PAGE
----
Concepts for Evaluating High-Value, Cost-Conscious Healthcare
Healthcare costs in the U.S. are rising unsustainably, and further efforts to control costs are both inevitable and essential. Whether an intervention provides high value depends on an assessment of whether its health benefits justify the costs. High-cost interventions may provide good value because they are highly beneficial; conversely, low-cost interventions may be of little or no value if they provide little benefit. This article discusses three key concepts for understanding how to assess the value of healthcare interventions: 1) assessing the benefits, harms, and costs; 2) identifying the cost of the intervention as well as any potential downstream costs that will occur as a result of performing the intervention; and 3) estimating the incremental cost-effectiveness ratio.
- Comparative effectiveness research (CER) can provide the foundation for understanding whether an intervention can provide high-value care by assessing its benefits and harms. For example, does medical therapy or revascularization provide better outcomes for patients with ischemic heart disease? If CER also assesses utilization and costs, it can further provide a foundation for cost-effectiveness analysis.
- When considering the total cost of a healthcare intervention, downstream costs also should be examined. For example, diagnostic imaging can lead to additional costs from invasive procedures, while HIV screening can result in treatment costs for individuals that test postive. Moreover, there may also be downstream benefits and harms, e.g., PSA screening for prostate cancer can result in an intervention that might cause harm.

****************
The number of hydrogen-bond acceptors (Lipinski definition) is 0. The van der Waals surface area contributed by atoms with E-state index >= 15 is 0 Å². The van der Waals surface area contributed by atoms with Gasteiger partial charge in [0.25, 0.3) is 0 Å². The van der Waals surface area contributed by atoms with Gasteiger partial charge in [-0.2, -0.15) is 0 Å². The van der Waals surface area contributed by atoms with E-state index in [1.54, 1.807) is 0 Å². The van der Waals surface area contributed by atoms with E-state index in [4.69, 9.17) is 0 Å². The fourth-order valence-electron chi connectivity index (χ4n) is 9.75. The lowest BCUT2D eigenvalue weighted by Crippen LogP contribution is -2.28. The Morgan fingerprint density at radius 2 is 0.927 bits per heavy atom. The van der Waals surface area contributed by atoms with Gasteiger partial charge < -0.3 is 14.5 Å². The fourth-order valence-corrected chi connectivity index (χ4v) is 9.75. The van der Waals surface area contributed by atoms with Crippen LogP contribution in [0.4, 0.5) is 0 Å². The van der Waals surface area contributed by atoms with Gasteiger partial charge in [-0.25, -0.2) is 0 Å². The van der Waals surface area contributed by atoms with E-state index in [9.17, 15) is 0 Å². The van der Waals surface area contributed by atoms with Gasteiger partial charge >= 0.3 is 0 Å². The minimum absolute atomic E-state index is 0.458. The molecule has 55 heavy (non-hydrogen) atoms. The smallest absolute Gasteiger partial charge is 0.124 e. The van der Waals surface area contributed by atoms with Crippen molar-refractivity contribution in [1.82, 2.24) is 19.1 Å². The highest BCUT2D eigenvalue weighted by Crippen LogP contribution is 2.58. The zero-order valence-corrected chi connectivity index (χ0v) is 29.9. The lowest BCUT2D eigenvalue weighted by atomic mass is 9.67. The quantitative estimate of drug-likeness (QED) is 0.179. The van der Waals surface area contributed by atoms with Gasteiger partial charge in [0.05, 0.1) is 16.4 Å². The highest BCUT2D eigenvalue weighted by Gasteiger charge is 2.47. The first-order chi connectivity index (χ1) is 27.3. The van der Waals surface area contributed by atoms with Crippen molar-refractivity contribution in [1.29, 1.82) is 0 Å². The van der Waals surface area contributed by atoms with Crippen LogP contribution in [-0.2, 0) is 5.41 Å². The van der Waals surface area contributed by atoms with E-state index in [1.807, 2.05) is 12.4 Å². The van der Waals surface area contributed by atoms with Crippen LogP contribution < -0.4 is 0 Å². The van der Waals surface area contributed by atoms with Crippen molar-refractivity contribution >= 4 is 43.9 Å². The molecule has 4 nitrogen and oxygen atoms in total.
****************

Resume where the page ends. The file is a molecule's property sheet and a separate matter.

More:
- When one intervention is both more effective and more costly, estimating the incremental cost-effectiveness ratio can help determine if the intervention is worth the additional expense. In other words, will the intervention provide high-value care? The incremental cost-effectiveness ratio denotes how much additional money is required to gain additional health benefit when clinicians move from a strategy that is less effective to a strategy that is more effective.
- The authors suggest that the first step toward providing high-value healthcare is to reduce or eliminate the use of interventions that provide no benefit. Routine, rather than selective, imaging for low-back pain is one example. A second step is to ensure that we provide interventions that are both effective and reduce costs. The use of warfarin in high-risk patients who have non-valvular atrial fibrillation is an example. Finally, for interventions that provide additional benefit at additional cost, cost-effectiveness analysis is recommended, but should not be the sole determinant of use.
- The successful delivery of high-value care will depend greatly on the development of evidence to help understand which services provide good healthcare value, and on the engagement of clinicians, policymakers, and patients in efforts to promote high-value care.
Dr. Owens is part of HSR&D’s Center for Health Care Evaluation in Palo Alto, CA; Dr. Shekelle is part of the VA Greater Los Angeles Healthcare System.
Owens DK, Qaseem A, Chou R, and Shekelle P. High-Value, Cost-Conscious Health Care: Concepts for Clinicians to Evaluate Benefits, Harms, and Costs of Medical Interventions. Annals of Internal Medicine February 1, 2011;154(3):174-80.